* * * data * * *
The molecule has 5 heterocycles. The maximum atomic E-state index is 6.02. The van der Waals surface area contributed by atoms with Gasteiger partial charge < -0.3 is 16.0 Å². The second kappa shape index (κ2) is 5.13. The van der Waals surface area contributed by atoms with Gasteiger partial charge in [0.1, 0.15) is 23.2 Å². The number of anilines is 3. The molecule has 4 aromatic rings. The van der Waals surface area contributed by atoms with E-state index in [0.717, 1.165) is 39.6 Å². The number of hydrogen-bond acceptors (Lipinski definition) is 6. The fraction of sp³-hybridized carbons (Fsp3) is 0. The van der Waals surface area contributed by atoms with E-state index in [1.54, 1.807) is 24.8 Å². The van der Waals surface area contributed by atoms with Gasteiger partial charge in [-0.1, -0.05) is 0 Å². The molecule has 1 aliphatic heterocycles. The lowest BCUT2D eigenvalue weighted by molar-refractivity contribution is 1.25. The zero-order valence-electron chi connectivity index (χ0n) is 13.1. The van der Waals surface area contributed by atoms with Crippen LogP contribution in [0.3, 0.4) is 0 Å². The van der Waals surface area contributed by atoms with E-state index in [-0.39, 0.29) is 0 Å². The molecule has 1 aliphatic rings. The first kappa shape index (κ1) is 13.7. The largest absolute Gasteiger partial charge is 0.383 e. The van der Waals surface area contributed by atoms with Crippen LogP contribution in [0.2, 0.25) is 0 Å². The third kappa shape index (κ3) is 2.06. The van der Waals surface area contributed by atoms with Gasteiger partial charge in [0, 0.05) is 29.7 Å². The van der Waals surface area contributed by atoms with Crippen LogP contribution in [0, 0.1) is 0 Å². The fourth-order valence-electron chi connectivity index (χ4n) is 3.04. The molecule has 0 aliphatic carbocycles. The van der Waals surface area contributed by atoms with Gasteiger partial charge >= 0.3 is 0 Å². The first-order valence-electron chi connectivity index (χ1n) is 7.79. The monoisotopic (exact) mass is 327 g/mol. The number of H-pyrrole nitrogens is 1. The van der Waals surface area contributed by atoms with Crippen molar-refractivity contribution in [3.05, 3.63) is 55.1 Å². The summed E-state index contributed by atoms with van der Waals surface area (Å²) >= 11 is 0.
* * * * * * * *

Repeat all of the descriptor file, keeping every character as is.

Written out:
The molecule has 5 heterocycles. The maximum atomic E-state index is 6.02. The van der Waals surface area contributed by atoms with Gasteiger partial charge < -0.3 is 16.0 Å². The second kappa shape index (κ2) is 5.13. The van der Waals surface area contributed by atoms with Gasteiger partial charge in [0.1, 0.15) is 23.2 Å². The number of anilines is 3. The molecule has 4 aromatic rings. The van der Waals surface area contributed by atoms with E-state index in [0.717, 1.165) is 39.6 Å². The number of hydrogen-bond acceptors (Lipinski definition) is 6. The fraction of sp³-hybridized carbons (Fsp3) is 0. The van der Waals surface area contributed by atoms with E-state index in [1.54, 1.807) is 24.8 Å². The van der Waals surface area contributed by atoms with Gasteiger partial charge in [-0.1, -0.05) is 0 Å². The molecule has 1 aliphatic heterocycles. The lowest BCUT2D eigenvalue weighted by molar-refractivity contribution is 1.25. The zero-order valence-electron chi connectivity index (χ0n) is 13.1. The van der Waals surface area contributed by atoms with Crippen LogP contribution in [0.3, 0.4) is 0 Å². The van der Waals surface area contributed by atoms with E-state index in [-0.39, 0.29) is 0 Å². The molecule has 1 aliphatic rings. The first kappa shape index (κ1) is 13.7. The largest absolute Gasteiger partial charge is 0.383 e. The van der Waals surface area contributed by atoms with Crippen LogP contribution in [0.2, 0.25) is 0 Å². The third kappa shape index (κ3) is 2.06. The van der Waals surface area contributed by atoms with Gasteiger partial charge in [0, 0.05) is 29.7 Å². The van der Waals surface area contributed by atoms with Crippen LogP contribution in [0, 0.1) is 0 Å². The fourth-order valence-electron chi connectivity index (χ4n) is 3.04. The molecule has 0 aliphatic carbocycles. The van der Waals surface area contributed by atoms with Gasteiger partial charge >= 0.3 is 0 Å². The first-order valence-electron chi connectivity index (χ1n) is 7.79. The monoisotopic (exact) mass is 327 g/mol. The number of H-pyrrole nitrogens is 1. The van der Waals surface area contributed by atoms with Crippen molar-refractivity contribution in [3.05, 3.63) is 55.1 Å². The summed E-state index contributed by atoms with van der Waals surface area (Å²) >= 11 is 0.